Coffee Consumption Linked to Lower Stroke Risk in Women

No dose-response relationship seen between coffee consumption and stroke risk

FRIDAY, March 11 (HealthDay News) -- Women who consume one or more cups of coffee daily have a lower risk of stroke than those who consume less than one cup of coffee a day, according to a study published online March 10 in Stroke.

Susanna C. Larsson, Ph.D., from the Karolinska Institutet in Stockholm, Sweden, and colleagues evaluated the association between coffee consumption and stroke incidence. Data from 34,670 women without history of cardiovascular disease or cancer at baseline from the Swedish Mammography Cohort were included. A self-administered questionnaire at baseline (1997) assessed participant coffee consumption. Incident stroke cases were identified during an average follow-up of 10.4 years from the Swedish Hospital Discharge Registry.

The investigators found that coffee consumption significantly lowered the risk of total stroke, cerebral infarction, and subarachnoid hemorrhage, after adjusting for risk factors. There was no dose-response relationship between coffee consumption and risk of stoke. Women who drank one to two, three to four, or more than five cups of coffee per day had a significantly reduced risk of stroke compared with those who drank less than one cup per day. Smoking, body mass index, alcohol consumption, and diabetes or hypertension history did not modify this association between coffee consumption and cerebral infarction.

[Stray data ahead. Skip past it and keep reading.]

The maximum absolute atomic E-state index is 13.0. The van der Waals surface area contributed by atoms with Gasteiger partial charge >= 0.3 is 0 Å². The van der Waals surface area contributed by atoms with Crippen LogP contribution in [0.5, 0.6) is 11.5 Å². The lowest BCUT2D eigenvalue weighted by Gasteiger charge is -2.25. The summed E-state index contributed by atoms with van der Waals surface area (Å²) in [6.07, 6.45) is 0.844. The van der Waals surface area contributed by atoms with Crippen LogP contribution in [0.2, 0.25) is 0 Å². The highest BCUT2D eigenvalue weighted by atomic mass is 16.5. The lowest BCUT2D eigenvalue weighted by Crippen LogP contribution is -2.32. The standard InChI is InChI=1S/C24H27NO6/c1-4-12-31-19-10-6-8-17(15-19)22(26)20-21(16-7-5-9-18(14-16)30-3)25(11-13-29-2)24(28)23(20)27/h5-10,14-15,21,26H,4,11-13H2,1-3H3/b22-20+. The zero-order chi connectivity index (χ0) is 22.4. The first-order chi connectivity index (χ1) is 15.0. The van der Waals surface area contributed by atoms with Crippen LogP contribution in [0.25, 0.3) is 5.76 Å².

"In this population-based cohort of Swedish women, women who consumed one or more cups of coffee daily had a lower risk of stroke compared with women who consumed less than one cup of coffee daily," the authors write.

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